Summer reading 2015

I know, summer has started two weeks ago, but to be fair I have a valid excuse for being late with my 'summer reading' post... I needed to finish my own book!
Anyway we are in the editing and layout fase in English and Flemish so the book isn't completely finished yet, but it has been written and I have made all the photographs so that part is done.

The past months there were quite a few interesting books coming out, but I have chosen just four of them, because these are the ones I would buy or have bought. These are four different books, so I am confident that there will be a book for all of you in this list.

  • Cooking & Dining in Tudor & Early Stuart England
  • Swallow This, Serving Up the Food Industry's Darkest Secrets
  • Homemade Memories
  • Mamushka

Exploring a new cuisine:
Mamushka by Olia Hercules
I was eagerly waiting to get my hands on this book because the author Olia and I have known each other for over 3 years now on instagram and I watched her going from chef to food stylist, and from food stylist to the Observers 'rising star'. Olia Hercules, who doesn't only have the most wicked name, is also a very warm and generous person. It shows in her book where she shares the food of Ukraine and beyond, teaching us about a cuisine that hasn't really been explored yet in books. 
I can't wait to try the Ukrainian 'narcotics', and Tartar lamb turnovers. And the Poppy seed roll brings up memories of my childhood travels around the Czech republic and Hungary where this dish is also a favourite. The watermelon skin jam is just intriguing as are the fermented tomatoes. The Moldovan giant cheese twist calls for a theatrical way of stretching a super thin dough, but Olia assures us we can do it and tells us we should attempt it when in a playful mood.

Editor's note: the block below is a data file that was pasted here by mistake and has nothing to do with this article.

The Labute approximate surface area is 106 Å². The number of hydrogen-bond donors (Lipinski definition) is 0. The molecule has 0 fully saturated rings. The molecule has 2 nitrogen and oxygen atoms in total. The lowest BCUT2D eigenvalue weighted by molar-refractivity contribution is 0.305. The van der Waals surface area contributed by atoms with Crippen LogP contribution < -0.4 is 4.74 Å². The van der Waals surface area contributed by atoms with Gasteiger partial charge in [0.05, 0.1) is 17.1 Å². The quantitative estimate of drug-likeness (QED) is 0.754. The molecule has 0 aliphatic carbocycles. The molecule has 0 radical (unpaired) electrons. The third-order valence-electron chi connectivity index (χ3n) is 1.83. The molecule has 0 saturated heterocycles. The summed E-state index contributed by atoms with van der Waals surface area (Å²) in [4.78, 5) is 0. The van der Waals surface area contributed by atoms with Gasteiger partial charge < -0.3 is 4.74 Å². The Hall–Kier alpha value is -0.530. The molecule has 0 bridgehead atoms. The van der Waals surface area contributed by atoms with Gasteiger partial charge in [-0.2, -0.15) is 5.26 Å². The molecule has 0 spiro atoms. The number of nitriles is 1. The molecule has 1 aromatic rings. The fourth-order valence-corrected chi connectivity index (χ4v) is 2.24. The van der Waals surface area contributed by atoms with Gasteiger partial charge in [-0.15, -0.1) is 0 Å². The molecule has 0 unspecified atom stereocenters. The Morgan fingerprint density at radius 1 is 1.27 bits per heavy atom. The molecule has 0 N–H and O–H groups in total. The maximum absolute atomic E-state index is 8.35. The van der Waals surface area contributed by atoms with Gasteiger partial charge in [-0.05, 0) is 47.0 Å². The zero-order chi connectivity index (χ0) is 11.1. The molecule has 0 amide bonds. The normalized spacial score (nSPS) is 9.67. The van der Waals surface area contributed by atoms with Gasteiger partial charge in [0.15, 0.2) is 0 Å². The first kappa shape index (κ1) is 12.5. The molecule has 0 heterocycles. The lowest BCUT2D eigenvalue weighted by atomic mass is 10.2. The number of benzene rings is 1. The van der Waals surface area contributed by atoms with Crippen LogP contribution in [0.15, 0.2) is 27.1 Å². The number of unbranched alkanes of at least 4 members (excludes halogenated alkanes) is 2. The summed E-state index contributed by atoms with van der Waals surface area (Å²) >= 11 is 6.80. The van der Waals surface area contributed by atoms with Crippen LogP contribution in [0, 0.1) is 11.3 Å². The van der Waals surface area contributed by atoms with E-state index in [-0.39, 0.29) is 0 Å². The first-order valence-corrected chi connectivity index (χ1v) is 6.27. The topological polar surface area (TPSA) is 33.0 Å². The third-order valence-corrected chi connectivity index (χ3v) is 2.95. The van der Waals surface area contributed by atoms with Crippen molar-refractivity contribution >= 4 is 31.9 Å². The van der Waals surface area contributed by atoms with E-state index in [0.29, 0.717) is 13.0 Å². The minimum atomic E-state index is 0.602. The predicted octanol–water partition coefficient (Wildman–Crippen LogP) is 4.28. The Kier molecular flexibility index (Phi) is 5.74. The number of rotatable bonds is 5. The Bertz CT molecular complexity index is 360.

Other than providing us with many new and exciting traditional soviet dishes to have a play with, we also catch a glimpse of her family as the book travels to Ukraine and visits her home turf. The photographer of this book Kris Kirkham captured the mood of Olia's life perfectly and adds to the storytelling as photography should do. 

Why buy? It's a whole different and exciting cuisine to explore, and the book is aesthetically beautiful and more importantly, it's very real and not at all staged like so many books are these days.

Childhood nostalgia:
Homemade memories by Kate Doran
I don't know about you but when I saw the cover of this book I was sold. I have a weakness for Jaffa Cakes and as Kate, the author explains, the passion for many of these childhood favourites kinda cools when you look on the back of the pack and read about all the stuff they put in there.